The Minister agreed with Mark Isherwood that ending a specific ministerial post dealing with refugees was regrettable.
She noted a lack of information from the UK Government over the summer months and since Liz Truss replaced Boris Johnson as head of the Conservative Government.
Ms Hutt said: “We asked for an increase at least to £500, or up again, doubling to £700 per month. An urgent decision is needed regarding this as they reach the end of their six-month period.
“That period is underway, so we’re writing to all hosts to see if they will continue.”
UK GOVERNMENT URGED
TO PICK UP THE PHONE
The Minister thanked Mark Isherwood for introducing her to a charity offering support in North Wales, Link, and hoped that he and his colleagues would bring pressure to bear on their Westminster colleagues to ensure those in need from Ukraine and those in Wales helping them received support.
She added: “I look forward perhaps that we might have some telephone calls from the Prime Minister and other Ministers to us in Government. We must engage with them and follow this through.
“There is a huge job of work to be done here. We’re taking responsibility in the way I’ve outlined, funding our welcome centres and paying thank-you payments to hosts if they support a family who initially arrived in Wales under the Ukraine family scheme.
“That’s not happening in England. The commitment that we’re making is considerable.
“I hope everyone will join us today, saying that we need to press for those answers in terms of financial support.”
THE THREAT OF HOMELESSNESS
Sioned Williams of Plaid Cymru raised the spectre of Ukrainian refugees becoming homeless in Wales due to a lack of financial support and the end of existing hosting and housing placements.
The Minister praised the work of local authorities across Wales supporting refugees.
She said: “There are very imaginative programmes. That includes a whole range of issues like repurposing empty buildings.
“Local authorities are really coming up with a whole range of ways in which we can support people, perhaps, from a welcome centre, or a host family, into that intermediate accommodation, and then on to other longer-term accommodation.”
Pembrokeshire currently houses around 200 Ukrainian refugees, with the demand for assistance outstripping the availability of suitable accommodation.
NOT ONE PENNY FROM WESTMINSTER
TO SUPPORT FAMILIES FLEEING WAR
Responding to a question from Mabon ap Gwynfor about problems housing family groups, Jane Hutt hit out at the lack of support from the UK Government and how it’s u-turned on a commitment to help families.
“The UK Government has never given a penny towards the family scheme.
“The former Prime Minister, Boris Johnson, in one of his last PMQs, actually said that he thought the Ukraine family scheme should get the same funding and support as the Homes for Ukraine scheme. It’s never happened.
“We have provided thank-you payments to people who are hosting Ukrainian families. It’s all Welsh Government money; it’s not UK Government, because they don’t provide a penny. And also, the British Red Cross—£246,000—who are actually supporting Ukrainian families who are hosting family members under the Ukrainian family scheme.”
On Wednesday, September 28, Eluned Morgan, Wales’s Health Minister, announced the continuation of free healthcare in Wales to Ukrainian residents displaced by the ongoing conflict.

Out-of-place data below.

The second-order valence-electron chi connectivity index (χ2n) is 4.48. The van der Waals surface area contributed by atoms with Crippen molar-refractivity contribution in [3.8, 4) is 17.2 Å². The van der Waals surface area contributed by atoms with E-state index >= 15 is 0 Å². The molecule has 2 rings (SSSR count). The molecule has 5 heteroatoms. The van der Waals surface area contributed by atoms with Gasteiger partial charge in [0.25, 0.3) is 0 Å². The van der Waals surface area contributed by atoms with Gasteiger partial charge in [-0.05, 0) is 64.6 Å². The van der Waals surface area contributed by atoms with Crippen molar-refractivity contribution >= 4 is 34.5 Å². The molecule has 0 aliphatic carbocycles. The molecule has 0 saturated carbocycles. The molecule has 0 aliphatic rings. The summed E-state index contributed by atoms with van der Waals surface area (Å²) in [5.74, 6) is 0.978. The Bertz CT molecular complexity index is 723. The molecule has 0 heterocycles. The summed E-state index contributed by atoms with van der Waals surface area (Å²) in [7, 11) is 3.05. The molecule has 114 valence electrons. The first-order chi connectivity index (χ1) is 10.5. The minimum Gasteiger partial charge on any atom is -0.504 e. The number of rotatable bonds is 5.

The exemption will continue to apply unless there’s a significant change in circumstances in Ukraine.
Prince and Princess of Wales to visit Wales
THE PRINCE and Princess of Wales have planned a trip to Wales to visit a variety of communities across the nation and learn about the work of key charitable organisations.
The Prince and Princess have a deep affection for Wales, having made their first family home in Anglesey, and have thoroughly enjoyed their previous visits and the warmth and kindness shown by the Welsh people.
Their Royal Highnesses are looking forward to spending more time in Wales over the next few years, they hope to strengthen their relationship with communities in all parts of Wales.
During their first engagement, Their Royal Highnesses will visit the RNLI Holyhead Lifeboat Station, where they will meet crew, volunteers and some people who have been supported by their local unit.
Holyhead is one of the three oldest lifeboat stations on the Welsh coast and has a remarkable history of bravery, having received 70 awards for gallantry.
Their Royal Highnesses will then take a short walk to the Holyhead Marine and Cafe Bar, where they will meet local people, including representatives of small businesses and organisations, including the Coastguard and Sea Cadets.
In their second engagement, the Prince and Princess of Wales are expected to visit Swansea.
Their Royal Highnesses will visit St Thomas Church, a re-developed church in Swansea which supports people in the local area and across the City and County of Swansea.
Over the last two years the church has been transformed into a thriving community hub and is home to a vast array of services, including:
- A foodbank which supports over 200 people per week
- Swansea Baby Basics which distributes essential items for vulnerable mothers across the city, such as toiletries and clothes
- Facilities for the homeless including food, showers and toilets
- A not-for-profit cafe and community training kitchen
- A surplus food distribution network which collects food from supermarkets at the end of each day and distributes it from the church to prevent food waste and to help end food poverty
As part of their visit, Their Royal Highnesses will meet those volunteering at the church across different initiatives including Baby Basics and the foodbank. Their Royal Highnesses will also spend some time meeting members of the public gathered outside the church.
The Princess of Wales has previously worked with Baby Banks and the in summer of 2020 brought together 19 British brands and retailers to donate over 10,000 new items to more than 40 baby banks nationwide, operated by Baby Basics, Little Village and AberNecessities.
Her Royal Highness has visited a number of baby banks across the UK, including in London, Sheffield and West Norfolk where she has spent time speaking with families about their experiences of using their local baby bank services, as well as helping unload donations.